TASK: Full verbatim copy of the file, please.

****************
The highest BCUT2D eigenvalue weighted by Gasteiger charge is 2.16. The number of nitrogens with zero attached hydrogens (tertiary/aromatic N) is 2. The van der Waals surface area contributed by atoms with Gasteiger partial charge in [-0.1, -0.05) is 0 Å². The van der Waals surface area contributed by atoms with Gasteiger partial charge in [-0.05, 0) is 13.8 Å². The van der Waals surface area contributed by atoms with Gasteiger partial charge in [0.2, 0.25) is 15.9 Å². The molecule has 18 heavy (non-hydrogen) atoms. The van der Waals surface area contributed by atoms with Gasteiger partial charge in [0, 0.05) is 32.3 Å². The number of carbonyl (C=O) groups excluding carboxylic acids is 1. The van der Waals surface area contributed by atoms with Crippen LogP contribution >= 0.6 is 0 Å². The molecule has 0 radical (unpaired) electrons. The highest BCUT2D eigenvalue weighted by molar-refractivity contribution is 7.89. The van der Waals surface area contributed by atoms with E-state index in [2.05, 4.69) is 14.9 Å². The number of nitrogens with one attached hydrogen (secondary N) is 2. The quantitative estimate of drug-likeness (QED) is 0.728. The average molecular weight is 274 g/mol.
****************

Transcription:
The highest BCUT2D eigenvalue weighted by Gasteiger charge is 2.16. The number of nitrogens with zero attached hydrogens (tertiary/aromatic N) is 2. The van der Waals surface area contributed by atoms with Gasteiger partial charge in [-0.1, -0.05) is 0 Å². The van der Waals surface area contributed by atoms with Gasteiger partial charge in [-0.05, 0) is 13.8 Å². The van der Waals surface area contributed by atoms with Gasteiger partial charge in [0.2, 0.25) is 15.9 Å². The molecule has 18 heavy (non-hydrogen) atoms. The van der Waals surface area contributed by atoms with Gasteiger partial charge in [0, 0.05) is 32.3 Å². The number of carbonyl (C=O) groups excluding carboxylic acids is 1. The van der Waals surface area contributed by atoms with Crippen LogP contribution >= 0.6 is 0 Å². The molecule has 0 radical (unpaired) electrons. The highest BCUT2D eigenvalue weighted by molar-refractivity contribution is 7.89. The van der Waals surface area contributed by atoms with E-state index in [2.05, 4.69) is 14.9 Å². The number of nitrogens with one attached hydrogen (secondary N) is 2. The quantitative estimate of drug-likeness (QED) is 0.728. The average molecular weight is 274 g/mol.